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To the Ends of the Earth. The Truth behind the Glory of Polar Exploration.

To the Ends of the Earth. The Truth behind the Glory of Polar Exploration. By John V. H. Dippel. (Amherst, NY: Prometheus Books, 2018. Pp. 343. $28.00.)

The literature of polar exploration is studded with summaries of significant expeditions and biographies of noted explorers, the latter ranging from hagiography (Hobbs on Peary) to contempt (Huntford on Scott), from hero worship to condemnation. Most are chronological, while some are topical. Here the topical approach addresses the cover-up of Polar failure. Chapter Two is aptly called "Hail the Conquered Hero."

Dippel's fascinating but flawed book clearly leans to the gloomy side of the spectrum. He sees most of the traditional "heroes" as vainglorious and disingenuous, disguising their desire for fame behind their self-created myths of scientific endeavor and the search for geographical knowledge. His critical descriptions of explorers is pervasive: Amundsen, egalitarian but secretive (216-17); De Gerlache, depressive, "obsessed by his own heroic image" (16); Parry, lacking experience, inadequately prepared, prone to bad decisions, and a prude (37); Greely, hungry for self-glorification (71); De Long, a miserable failure who nevertheless "ascended to mythical status in the eyes of his admiring fellow Americans" (44); Kane, epitomizing the culture of fame though an anxious, sickly, insecure young man (251). Franklin, Nansen, Hall, Scott, Peary, Cook, Mawson, Byrd, and several others fall victim, fairly or unfairly, to this debunking feast. "The flaws, weaknesses, miscalculations, indecisiveness, selfish motives, self-aggrandizing, and blunders of expedition leaders were concealed to make them appear singularly heroic" (45).

Of those with less sullied reputations, little is said: Shackleton gets off easily; Bruce gets a throwaway line; the Nordenskjolds are not even mentioned. The sad part of this unhappy litany is that much of his criticism is right on target. Many were, in fact, insufferable egotists. Peary in particular perfected his smear campaign on Frederick Cook, and he pressed this policy in his treatment of Greely, launching witch hunts to boost his own public image.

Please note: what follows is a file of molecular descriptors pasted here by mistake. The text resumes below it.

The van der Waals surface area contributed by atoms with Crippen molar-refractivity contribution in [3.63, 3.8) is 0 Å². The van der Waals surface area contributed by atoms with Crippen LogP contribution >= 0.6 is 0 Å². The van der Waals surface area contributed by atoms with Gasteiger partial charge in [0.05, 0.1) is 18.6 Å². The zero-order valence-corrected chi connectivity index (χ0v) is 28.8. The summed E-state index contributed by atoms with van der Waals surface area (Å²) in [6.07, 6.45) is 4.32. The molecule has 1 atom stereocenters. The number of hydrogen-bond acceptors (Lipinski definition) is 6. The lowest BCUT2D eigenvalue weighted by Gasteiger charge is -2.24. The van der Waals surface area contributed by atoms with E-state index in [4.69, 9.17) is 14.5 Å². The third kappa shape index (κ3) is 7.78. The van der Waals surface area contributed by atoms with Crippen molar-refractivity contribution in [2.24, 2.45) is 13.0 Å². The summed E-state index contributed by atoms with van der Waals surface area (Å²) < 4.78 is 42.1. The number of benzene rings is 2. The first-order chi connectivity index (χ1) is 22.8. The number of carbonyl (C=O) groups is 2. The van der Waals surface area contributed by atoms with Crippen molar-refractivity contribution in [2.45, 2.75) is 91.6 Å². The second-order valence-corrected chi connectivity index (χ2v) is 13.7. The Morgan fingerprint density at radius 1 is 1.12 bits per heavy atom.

The flaw in the book is its Manichean selectivity, the author's insistent picking of blackened cherries to ensure that the evidence selected turns up the bleakest picture. Given a choice of words, you can count on Dippel to find the harshest one. So many self-serving sycophants are covered in his book that it would take a great deal of study of each explorer to prove a more balanced case. His treatment of Adolphus Greely seems to me especially pernicious, in my view converting well-meaning ineptitude and a harmless desire for recognition into the depths of deceit and culpability. To be sure, with respect to the evidence Dippel has selected and carefully redacted, he seems to make his case. Nonetheless, there are important lessons to be gained from a careful and critical reading of To the Ends of the Earth. In today's climate, which seeks out instant heroes and instant villains, we can learn from Dippel's examples that heroic status should not be so easily granted.

There is insufficient space in this brief review to comment on the final two chapters on the role of print in forming these heroic legends, except to say that they, too, warrant the reader's attention.

Syracuse University, Emeritus

David H. Stam
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Author:Stam, David H.
Publication:The Historian
Article Type:Book review
Date:Jun 22, 2019
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